Coriander...love it or hate it?

IS IT tasty or terrible... and before you answer, remember looks can be deceiving.

Coriander is a green leafy herb also known as cilantro or Chinese parsley. It's used in a variety of meals and adored by some and despised by others. I'm definitely in the latter on this one!

All parts of the plant are edible but the fresh leaves and the dried seeds are the parts most traditionally used in cooking.

The leaves have a different taste from the seeds. Some people find the leaves to have a pleasant citrus taste, while a small percentage experience a soapy taste. This has been linked to a gene which detects aldehyde chemicals, which is also present in soap. Others experience an unpleasant aroma, like sweaty socks.

The health benefits of coriander can include: the treatment of skin inflammation, high cholesterol levels, diarrhoea, mouth ulcers, anaemia, indigestion, menstrual disorders, smallpox, conjunctivitis, skin disorders, and blood sugar disorders, while also benefiting eye care.

 

NOT SO HAPPY HERB: Coriander is used in food as a condiment, flavour enhancer and even as a garnish.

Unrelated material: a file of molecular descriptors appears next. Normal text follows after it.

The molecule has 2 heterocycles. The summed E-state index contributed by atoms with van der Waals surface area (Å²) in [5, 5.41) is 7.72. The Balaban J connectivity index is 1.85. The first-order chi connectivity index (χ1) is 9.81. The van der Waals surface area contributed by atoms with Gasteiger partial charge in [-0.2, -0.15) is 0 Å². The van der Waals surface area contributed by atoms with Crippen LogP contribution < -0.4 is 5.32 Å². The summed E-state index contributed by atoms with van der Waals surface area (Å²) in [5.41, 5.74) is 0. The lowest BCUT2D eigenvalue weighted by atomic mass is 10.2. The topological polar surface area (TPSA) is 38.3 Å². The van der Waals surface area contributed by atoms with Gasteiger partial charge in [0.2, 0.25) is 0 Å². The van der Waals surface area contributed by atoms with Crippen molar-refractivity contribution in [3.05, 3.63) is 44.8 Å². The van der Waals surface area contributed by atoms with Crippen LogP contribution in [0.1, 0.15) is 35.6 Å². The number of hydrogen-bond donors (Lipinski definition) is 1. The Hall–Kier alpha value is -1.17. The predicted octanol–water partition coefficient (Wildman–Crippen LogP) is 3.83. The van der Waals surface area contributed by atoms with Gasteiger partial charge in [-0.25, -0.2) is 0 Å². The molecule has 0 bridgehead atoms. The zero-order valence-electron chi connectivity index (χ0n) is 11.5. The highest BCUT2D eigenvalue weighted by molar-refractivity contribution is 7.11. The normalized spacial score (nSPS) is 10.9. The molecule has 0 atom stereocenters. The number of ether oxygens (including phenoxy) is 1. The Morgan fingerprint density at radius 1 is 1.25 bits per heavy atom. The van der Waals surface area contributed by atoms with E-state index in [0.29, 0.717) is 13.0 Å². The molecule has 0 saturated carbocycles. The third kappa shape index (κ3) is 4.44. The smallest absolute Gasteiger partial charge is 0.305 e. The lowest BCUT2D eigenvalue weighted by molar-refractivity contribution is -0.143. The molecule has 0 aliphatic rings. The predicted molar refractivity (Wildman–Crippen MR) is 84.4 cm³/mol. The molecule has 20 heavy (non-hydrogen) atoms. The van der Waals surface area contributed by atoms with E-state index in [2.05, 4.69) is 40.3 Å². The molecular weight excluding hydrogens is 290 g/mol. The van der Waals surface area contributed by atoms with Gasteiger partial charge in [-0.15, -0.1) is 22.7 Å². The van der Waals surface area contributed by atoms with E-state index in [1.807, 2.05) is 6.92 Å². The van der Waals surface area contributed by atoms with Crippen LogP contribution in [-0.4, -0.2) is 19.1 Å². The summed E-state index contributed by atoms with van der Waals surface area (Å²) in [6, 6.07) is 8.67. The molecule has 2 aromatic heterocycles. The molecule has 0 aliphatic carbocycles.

NOT SO HAPPY HERB: Coriander is used in food as a condiment, flavour enhancer and even as a garnish. kitzcorner

Unfortunately, some people (like me) have a severe reaction to coriander. In fact, it has spoilt many an evening out, not knowing what was causing the pain. Sometimes unbearable .... not dissimilar to childbirth.

How is it so, that a small healthy looking herb could be a villain in disguise? I believe it is the seed more so than the foliage that is the real issue for me, but none-the-less it's horrible either way.

A coriander allergy is an immune system reaction to parts of the coriander plant, including the leaves and the whole or ground seeds. It may be caused by oral allergy syndrome.

Many spice allergies are a result of oral allergy syndrome, or a pollen-food allergy. Coriander is related to the birch tree, so people allergic to birch pollen may experience a mild and brief allergic reaction, such as itchy or tingling lips, severe stomach cramps, nausea, vomiting, diarrhoea, abdominal pain and constipation. It may also affect the respiratory system, causing wheezing and trouble breathing.

Like most allergies, it may take some time to discover the cause and then realise that avoidance is key. For me, that means being vigilant and on coriander alert!

Facebook has a page dedicated to the passionate people who can't stand the humble herb. Love it or hate it, the "I hate coriander page" is a good laugh. Check it out, go to: facebook.com/ihatecoriander/.


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